Garapati, Nagasree, Alonge, Oluwasogo B, Hall, Landon, Irr, Victoria J, Zhang, Yingqi, Smith, Jared D, Jeanne, Pierre, & Doughty, Christine. Feasibility of Development of Geothermal Deep Direct-Use District Heating and Cooling system at West Virginia University Campus-Morgantown, WV. United States.
Garapati, Nagasree, Alonge, Oluwasogo B, Hall, Landon, Irr, Victoria J, Zhang, Yingqi, Smith, Jared D, Jeanne, Pierre, and Doughty, Christine. Mon . "Feasibility of Development of Geothermal Deep Direct-Use District Heating and Cooling system at West Virginia University Campus-Morgantown, WV". United States. https://www.osti.gov/servlets/purl/1493896.
@article{osti_1493896,
title = {Feasibility of Development of Geothermal Deep Direct-Use District Heating and Cooling system at West Virginia University Campus-Morgantown, WV},
author = {Garapati, Nagasree and Alonge, Oluwasogo B and Hall, Landon and Irr, Victoria J and Zhang, Yingqi and Smith, Jared D and Jeanne, Pierre and Doughty, Christine},
abstractNote = {The Morgantown campus of West Virginia University (WVU) is uniquely positioned to host the first geothermal deep direct-use district heating and cooling (GDHC) system in the eastern United States. While much of the eastern United States does not have elevated heat flow, the Morgantown region of West Virginia is unique in exhibiting sufficient temperatures at the depth of a formation, the Tuscarora, which is expected to support a desirable flow rate of geofluid. Temperature and flow rate were identified in the 2006 MIT Future of Geothermal Energy Report to be the two most critical factors in minimizing the cost of geothermal energy. The WVU campus site offers surface demand coupled with the potential subsurface viability. Specifically, the existing district heating and cooling system that is in use year round will be leveraged. Absorption chilling systems are used to cool the campus in the summer and provide hot water circulating heat in the winter. Our overall project objectives are to 1) collect local information on these critical factors to understand the uncertainty and reduce the risk associated with developing the geothermal resource for use in a WVU campus GDHC system, and 2) complete an optimized design for the GDHC system by minimizing the delivered Levelized Cost of Heat (LCOH). A Tuscarora geological model was built based on core analysis and permeability measurements using data from nearby wells. This geological model is then translated into a reservoir model. iTOUGH2/EOS1 is used to simulate the subsurface portion of a GDHC system using two well configurations: 1) a pair of vertical wells, and 2) a pair of horizontal wells. The performance of both configurations is evaluated based on achievable flow rates and production fluid temperatures; the recommended well configuration is selected based on the expected GDHC system performance. The thermal breakthrough and reservoir productivity increased for horizontal well configuration however, the well-head LCOH for vertical well horizontal well configuration is higher than vertical wells due to the additional cost of horizontal drilling. To minimize the delivered LCOH, we perform an integrated surface-to-subsurface optimization of the full GDHC system. The economic and performance analysis of the GDHC system is evaluated for two cases: 1) using existing district heating and cooling facilities, and 2) by converting the current WVU campus steam infrastructure to a hot water system. The optimized GDHC system will be selected by minimizing the LCOH over these two possible configurations.},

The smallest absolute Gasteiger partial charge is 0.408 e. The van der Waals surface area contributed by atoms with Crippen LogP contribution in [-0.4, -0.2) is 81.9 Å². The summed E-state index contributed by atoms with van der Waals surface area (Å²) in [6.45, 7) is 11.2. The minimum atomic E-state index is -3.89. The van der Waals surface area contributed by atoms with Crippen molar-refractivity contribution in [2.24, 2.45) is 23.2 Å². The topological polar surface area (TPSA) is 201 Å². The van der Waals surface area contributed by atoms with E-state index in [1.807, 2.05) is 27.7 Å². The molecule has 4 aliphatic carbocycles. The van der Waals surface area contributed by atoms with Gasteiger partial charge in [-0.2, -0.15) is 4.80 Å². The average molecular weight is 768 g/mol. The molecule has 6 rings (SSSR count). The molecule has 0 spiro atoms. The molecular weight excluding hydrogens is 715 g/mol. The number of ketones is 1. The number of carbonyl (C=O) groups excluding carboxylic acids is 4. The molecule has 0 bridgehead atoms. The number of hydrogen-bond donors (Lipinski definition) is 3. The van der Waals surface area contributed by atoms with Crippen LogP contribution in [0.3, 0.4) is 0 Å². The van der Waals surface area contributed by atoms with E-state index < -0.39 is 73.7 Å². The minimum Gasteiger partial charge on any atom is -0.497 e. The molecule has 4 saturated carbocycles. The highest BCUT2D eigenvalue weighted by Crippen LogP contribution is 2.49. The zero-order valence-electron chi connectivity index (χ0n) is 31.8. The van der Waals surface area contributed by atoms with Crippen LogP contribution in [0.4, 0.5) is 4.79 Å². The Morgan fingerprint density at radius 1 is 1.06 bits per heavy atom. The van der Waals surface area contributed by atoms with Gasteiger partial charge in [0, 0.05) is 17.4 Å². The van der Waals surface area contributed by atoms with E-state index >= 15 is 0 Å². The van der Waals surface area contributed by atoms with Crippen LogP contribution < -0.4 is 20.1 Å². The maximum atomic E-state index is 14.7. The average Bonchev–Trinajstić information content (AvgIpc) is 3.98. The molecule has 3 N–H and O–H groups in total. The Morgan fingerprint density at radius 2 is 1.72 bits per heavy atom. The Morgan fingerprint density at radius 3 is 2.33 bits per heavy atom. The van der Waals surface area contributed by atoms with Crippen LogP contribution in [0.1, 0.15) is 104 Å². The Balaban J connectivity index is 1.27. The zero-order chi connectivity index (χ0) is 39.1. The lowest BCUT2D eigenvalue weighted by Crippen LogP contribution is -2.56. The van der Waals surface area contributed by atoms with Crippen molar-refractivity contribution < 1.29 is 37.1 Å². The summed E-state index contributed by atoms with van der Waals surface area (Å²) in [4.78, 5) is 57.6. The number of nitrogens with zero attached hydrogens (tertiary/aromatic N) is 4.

doi = {},
url = {https://www.osti.gov/biblio/1493896}, journal = {},
number = ,
volume = ,
place = {United States},
year = {2019},
month = {2}
}

Conference:
Other availability
Please see Document Availability for additional information on obtaining the full-text document. Library patrons may search WorldCat to identify libraries that hold this conference proceeding.

Save / Share: